A look at the past and future of Science on Saturdays, one of Yale Scientific Magazine’s most popular outreach events.
Surgeons in Australia have successfully performed heart transplants using “dead” hearts. The surgeons have been able to revive these hearts using a “heart-in-the-box” device.
From ideas to reality, students at Yale are changing the way small intestine transplant procedures are performed.
Shuji Nakamura, Isamu Akasaki, and Hiroshi Amano won the 2014 Nobel Prize in physics for their invention of blue LED. What makes this invention note-worthy?
Using new satellite technology, scientists found a way to map the ocean floor with never-before-seen details. Now, the public has access to a 3D, interactive map of the seafloor, and scientists have access to a wealth of information that will advance their work in various fields.
The Hacking Health @ Yale event in October brought students and professionals together to produce solutions for current issues in healthcare.
Amputees have reported that mind-controlled prosthetics allow them to “feel” their hands for the first time since their amputation. These prosthetics use sophisticated algorithms to relay sensory information to the brain, as well as implanted electrodes in the arm to provide refined, natural movement actuated by the mind of the wearer.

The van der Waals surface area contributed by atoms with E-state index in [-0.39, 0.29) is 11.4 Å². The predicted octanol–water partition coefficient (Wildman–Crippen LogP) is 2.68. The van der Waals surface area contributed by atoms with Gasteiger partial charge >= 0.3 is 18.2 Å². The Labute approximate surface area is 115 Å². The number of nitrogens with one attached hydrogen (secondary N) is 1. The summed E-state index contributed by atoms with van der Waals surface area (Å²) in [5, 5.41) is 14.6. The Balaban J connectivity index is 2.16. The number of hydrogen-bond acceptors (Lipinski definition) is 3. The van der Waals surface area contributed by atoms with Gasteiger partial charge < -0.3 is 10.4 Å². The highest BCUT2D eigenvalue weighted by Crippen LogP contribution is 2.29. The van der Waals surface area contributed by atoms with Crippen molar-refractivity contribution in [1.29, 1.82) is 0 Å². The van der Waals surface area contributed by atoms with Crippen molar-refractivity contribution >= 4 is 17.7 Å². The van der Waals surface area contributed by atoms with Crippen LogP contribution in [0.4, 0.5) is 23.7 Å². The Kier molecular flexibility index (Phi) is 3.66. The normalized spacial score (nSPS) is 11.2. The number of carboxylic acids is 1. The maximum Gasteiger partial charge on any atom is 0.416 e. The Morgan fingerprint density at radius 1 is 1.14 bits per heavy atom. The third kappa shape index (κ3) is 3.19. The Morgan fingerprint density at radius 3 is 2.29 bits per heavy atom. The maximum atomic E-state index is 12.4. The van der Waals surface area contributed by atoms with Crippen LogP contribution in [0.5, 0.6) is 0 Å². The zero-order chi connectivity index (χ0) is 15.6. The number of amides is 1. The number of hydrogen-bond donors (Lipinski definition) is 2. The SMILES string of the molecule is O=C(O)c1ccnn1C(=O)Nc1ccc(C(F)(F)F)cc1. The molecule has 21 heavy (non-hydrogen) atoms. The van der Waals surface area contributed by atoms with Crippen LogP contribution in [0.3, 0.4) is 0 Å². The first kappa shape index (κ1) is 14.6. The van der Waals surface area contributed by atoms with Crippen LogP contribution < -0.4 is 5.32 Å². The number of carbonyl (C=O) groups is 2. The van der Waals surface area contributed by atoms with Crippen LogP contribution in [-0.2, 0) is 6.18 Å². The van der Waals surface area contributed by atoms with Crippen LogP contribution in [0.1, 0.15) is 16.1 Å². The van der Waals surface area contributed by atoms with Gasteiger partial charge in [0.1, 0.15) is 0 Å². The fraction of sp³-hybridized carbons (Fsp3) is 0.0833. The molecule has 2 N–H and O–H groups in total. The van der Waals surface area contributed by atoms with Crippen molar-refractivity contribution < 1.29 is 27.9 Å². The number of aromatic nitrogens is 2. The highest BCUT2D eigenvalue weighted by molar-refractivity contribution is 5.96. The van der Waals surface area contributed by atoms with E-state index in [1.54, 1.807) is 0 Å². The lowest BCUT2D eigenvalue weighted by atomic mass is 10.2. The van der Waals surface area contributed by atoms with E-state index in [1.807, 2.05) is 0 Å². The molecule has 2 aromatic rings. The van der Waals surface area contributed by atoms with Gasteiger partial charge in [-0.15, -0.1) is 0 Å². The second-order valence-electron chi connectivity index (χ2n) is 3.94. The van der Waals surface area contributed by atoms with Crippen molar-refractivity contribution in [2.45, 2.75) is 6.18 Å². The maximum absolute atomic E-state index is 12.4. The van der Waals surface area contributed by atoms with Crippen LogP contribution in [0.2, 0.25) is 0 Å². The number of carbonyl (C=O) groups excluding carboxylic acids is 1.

Yale Professor Wenjun Hu is working to develop Strata, a method for encoding barcodes much like QR codes, but with greater flexibility for observers without ideal viewing conditions.
As computers become more powerful, many scientists believe they will eventually outsmart humans. Nick Bostrom’s new book, Superintelligence, looks at the dangers inherent in creating ever-brainier machines, and at how we might survive them.
Electrical engineer Amit Roy-Chowdhury has teamed up with art historian Conrad Rudolf to identify unknown portrait subjects.